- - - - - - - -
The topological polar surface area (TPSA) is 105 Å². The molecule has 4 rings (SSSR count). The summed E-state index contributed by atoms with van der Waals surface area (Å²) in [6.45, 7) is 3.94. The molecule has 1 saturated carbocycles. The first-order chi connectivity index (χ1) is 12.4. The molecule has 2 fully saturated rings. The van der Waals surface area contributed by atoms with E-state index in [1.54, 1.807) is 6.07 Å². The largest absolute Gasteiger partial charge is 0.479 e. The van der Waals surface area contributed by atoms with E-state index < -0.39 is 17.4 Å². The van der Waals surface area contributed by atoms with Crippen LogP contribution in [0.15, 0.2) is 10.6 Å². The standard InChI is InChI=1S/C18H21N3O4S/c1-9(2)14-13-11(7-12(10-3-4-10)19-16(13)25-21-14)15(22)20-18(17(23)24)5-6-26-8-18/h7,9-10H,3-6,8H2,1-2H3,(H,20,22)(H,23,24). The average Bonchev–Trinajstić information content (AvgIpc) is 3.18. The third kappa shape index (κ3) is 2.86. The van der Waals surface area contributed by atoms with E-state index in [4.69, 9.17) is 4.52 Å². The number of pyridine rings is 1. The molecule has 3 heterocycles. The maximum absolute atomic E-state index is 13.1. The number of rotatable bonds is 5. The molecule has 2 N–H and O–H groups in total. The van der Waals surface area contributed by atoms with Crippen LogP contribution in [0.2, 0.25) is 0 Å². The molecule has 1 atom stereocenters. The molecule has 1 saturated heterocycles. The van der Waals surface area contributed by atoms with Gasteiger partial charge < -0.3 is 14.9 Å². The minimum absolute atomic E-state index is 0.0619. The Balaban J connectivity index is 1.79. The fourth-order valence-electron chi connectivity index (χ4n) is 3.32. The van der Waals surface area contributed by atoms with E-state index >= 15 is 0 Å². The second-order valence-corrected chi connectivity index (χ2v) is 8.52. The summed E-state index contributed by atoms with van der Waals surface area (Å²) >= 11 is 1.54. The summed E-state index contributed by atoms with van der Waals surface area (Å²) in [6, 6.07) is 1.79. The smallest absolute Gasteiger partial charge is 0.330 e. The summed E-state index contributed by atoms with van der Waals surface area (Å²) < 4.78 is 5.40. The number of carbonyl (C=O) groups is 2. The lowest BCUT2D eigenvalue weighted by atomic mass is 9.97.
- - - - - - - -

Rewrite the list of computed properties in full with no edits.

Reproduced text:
The topological polar surface area (TPSA) is 105 Å². The molecule has 4 rings (SSSR count). The summed E-state index contributed by atoms with van der Waals surface area (Å²) in [6.45, 7) is 3.94. The molecule has 1 saturated carbocycles. The first-order chi connectivity index (χ1) is 12.4. The molecule has 2 fully saturated rings. The van der Waals surface area contributed by atoms with E-state index in [1.54, 1.807) is 6.07 Å². The largest absolute Gasteiger partial charge is 0.479 e. The van der Waals surface area contributed by atoms with E-state index < -0.39 is 17.4 Å². The van der Waals surface area contributed by atoms with Crippen LogP contribution in [0.15, 0.2) is 10.6 Å². The standard InChI is InChI=1S/C18H21N3O4S/c1-9(2)14-13-11(7-12(10-3-4-10)19-16(13)25-21-14)15(22)20-18(17(23)24)5-6-26-8-18/h7,9-10H,3-6,8H2,1-2H3,(H,20,22)(H,23,24). The average Bonchev–Trinajstić information content (AvgIpc) is 3.18. The third kappa shape index (κ3) is 2.86. The van der Waals surface area contributed by atoms with E-state index in [4.69, 9.17) is 4.52 Å². The number of pyridine rings is 1. The molecule has 3 heterocycles. The maximum absolute atomic E-state index is 13.1. The number of rotatable bonds is 5. The molecule has 2 N–H and O–H groups in total. The van der Waals surface area contributed by atoms with Crippen LogP contribution in [0.2, 0.25) is 0 Å². The molecule has 1 atom stereocenters. The molecule has 1 saturated heterocycles. The van der Waals surface area contributed by atoms with Gasteiger partial charge < -0.3 is 14.9 Å². The minimum absolute atomic E-state index is 0.0619. The Balaban J connectivity index is 1.79. The fourth-order valence-electron chi connectivity index (χ4n) is 3.32. The van der Waals surface area contributed by atoms with E-state index >= 15 is 0 Å². The second-order valence-corrected chi connectivity index (χ2v) is 8.52. The summed E-state index contributed by atoms with van der Waals surface area (Å²) >= 11 is 1.54. The summed E-state index contributed by atoms with van der Waals surface area (Å²) in [6, 6.07) is 1.79. The smallest absolute Gasteiger partial charge is 0.330 e. The summed E-state index contributed by atoms with van der Waals surface area (Å²) < 4.78 is 5.40. The number of carbonyl (C=O) groups is 2. The lowest BCUT2D eigenvalue weighted by atomic mass is 9.97.